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Screening Precursor–Solvent Combinations for Li4Ti5O12 Energy Storage Material Using Flame Spray Pyrolysis

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posted on 2017-09-29, 00:00 authored by Florian Meierhofer, Haipeng Li, Michael Gockeln, Robert Kun, Tim Grieb, Andreas Rosenauer, Udo Fritsching, Johannes Kiefer, Johannes Birkenstock, Lutz Mädler, Suman Pokhrel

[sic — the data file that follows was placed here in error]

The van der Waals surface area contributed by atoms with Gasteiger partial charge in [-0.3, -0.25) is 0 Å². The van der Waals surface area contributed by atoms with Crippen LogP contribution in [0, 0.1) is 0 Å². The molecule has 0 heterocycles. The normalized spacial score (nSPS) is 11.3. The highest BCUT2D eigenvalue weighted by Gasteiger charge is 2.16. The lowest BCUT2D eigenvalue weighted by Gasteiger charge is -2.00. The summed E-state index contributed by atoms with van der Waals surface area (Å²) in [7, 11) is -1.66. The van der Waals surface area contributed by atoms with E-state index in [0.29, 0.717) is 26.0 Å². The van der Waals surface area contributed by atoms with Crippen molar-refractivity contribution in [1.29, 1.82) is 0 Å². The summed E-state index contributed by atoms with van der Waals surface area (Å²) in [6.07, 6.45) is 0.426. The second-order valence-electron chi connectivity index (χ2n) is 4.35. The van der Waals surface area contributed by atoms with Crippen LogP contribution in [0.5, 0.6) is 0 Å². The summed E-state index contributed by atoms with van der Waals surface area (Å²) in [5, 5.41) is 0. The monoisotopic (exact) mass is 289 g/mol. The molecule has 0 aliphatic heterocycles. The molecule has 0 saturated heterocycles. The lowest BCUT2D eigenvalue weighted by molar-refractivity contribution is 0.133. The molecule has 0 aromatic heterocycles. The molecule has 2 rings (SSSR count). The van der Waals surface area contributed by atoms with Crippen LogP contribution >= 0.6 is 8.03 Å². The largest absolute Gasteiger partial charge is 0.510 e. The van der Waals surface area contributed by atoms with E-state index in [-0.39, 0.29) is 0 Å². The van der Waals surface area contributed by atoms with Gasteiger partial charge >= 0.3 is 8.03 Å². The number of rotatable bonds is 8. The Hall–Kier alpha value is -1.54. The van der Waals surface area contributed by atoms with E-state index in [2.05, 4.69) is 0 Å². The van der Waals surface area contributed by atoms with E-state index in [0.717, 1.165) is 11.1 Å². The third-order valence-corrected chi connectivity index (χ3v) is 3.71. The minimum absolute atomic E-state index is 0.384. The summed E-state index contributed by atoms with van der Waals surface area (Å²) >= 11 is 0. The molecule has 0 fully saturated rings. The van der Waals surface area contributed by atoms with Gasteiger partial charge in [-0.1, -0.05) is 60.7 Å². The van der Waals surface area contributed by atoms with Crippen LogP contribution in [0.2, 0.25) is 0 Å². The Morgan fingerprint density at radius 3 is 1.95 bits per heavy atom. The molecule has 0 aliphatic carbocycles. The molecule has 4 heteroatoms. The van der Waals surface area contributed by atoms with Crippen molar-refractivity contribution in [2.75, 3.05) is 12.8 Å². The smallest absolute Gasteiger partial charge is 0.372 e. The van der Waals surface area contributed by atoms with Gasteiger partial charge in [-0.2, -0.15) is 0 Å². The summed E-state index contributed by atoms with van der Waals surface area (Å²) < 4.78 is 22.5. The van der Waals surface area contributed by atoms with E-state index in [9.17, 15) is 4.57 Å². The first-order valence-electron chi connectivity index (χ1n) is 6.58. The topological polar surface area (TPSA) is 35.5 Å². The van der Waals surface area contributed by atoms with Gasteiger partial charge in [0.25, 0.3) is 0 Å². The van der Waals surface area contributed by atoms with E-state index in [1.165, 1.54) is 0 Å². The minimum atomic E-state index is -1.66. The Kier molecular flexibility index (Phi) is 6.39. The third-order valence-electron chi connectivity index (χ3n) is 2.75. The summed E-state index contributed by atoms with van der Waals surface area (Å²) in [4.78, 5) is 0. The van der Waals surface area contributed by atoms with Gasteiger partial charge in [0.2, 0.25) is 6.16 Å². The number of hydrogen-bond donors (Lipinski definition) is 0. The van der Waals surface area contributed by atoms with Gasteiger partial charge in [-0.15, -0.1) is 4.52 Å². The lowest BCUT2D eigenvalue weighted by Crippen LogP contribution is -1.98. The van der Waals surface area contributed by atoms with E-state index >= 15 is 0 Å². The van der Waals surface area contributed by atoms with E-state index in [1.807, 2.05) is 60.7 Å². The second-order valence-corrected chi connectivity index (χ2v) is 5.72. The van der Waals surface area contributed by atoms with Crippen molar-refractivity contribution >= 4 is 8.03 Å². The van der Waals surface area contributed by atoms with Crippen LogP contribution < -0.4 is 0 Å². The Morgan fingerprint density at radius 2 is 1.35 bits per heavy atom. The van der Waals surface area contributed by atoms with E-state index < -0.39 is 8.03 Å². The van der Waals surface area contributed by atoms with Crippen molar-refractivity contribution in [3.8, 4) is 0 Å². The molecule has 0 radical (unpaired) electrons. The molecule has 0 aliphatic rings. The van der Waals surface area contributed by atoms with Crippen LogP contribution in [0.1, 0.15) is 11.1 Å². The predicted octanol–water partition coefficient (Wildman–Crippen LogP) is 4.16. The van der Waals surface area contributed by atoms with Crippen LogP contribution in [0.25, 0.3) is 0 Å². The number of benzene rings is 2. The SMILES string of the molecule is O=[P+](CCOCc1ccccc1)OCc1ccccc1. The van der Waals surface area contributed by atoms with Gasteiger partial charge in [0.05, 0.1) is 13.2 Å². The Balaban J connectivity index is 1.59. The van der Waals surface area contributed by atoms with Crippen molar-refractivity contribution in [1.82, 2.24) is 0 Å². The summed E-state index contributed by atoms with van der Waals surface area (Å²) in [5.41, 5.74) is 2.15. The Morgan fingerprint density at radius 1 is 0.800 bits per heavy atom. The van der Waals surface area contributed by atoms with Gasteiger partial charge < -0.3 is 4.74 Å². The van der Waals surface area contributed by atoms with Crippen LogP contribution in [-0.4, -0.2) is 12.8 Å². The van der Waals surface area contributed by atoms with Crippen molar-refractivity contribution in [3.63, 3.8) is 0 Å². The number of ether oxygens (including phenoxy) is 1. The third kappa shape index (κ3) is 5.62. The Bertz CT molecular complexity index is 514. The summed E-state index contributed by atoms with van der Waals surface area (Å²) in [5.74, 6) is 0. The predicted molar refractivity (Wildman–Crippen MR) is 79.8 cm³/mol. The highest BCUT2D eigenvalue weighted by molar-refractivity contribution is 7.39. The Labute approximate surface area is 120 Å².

The development and industrial application of advanced lithium based energy-storage materials are directly related to the innovative production techniques and the usage of inexpensive precursor materials. Flame spray pyrolysis (FSP) is a promising technique that overcomes the challenges in the production processes such as scalability, process control, material versatility, and cost. In the present study, phase pure anode material Li4Ti5O12 (LTO) was designed using FSP via extensive systematic screening of lithium and titanium precursors dissolved in five different organic solvents. The effect of precursor and solvent parameters such as chemical reactivity, boiling point, and combustion enthalpy on the particle formation either via gas-to-particle (evaporation/nucleation/growth) or via droplet-to-particle (precipitation/incomplete evaporation) is discussed. The presence of carboxylic acid in the precursor solution resulted in pure (>95 mass %) and homogeneous LTO nanoparticles of size 4–9 nm, attributed to two reasons: (1) stabilization of water sensitive metal alkoxides precursor and (2) formation of volatile carboxylates from lithium nitrate evidenced by attenuated total reflection Fourier transform infrared spectroscopy and single droplet combustion experiments. In contrast, the absence of carboxylic acids resulted in larger inhomogeneous crystalline titanium dioxide (TiO2) particles with significant reduction of LTO content as low as ∼34 mass %. In-depth particle characterization was performed using X-ray diffraction with Rietveld refinement, thermogravimetric analysis coupled with differential scanning calorimetry and mass spectrometry, gas adsorption, and vibrational spectroscopy. High-resolution transmission electron microscopy of the LTO product revealed excellent quality of the particles obtained at high temperature. In addition, high rate capability and efficient charge reversibility of LTO nanoparticles demonstrate the vast potential of inexpensive gas-phase synthesis for energy-storage materials.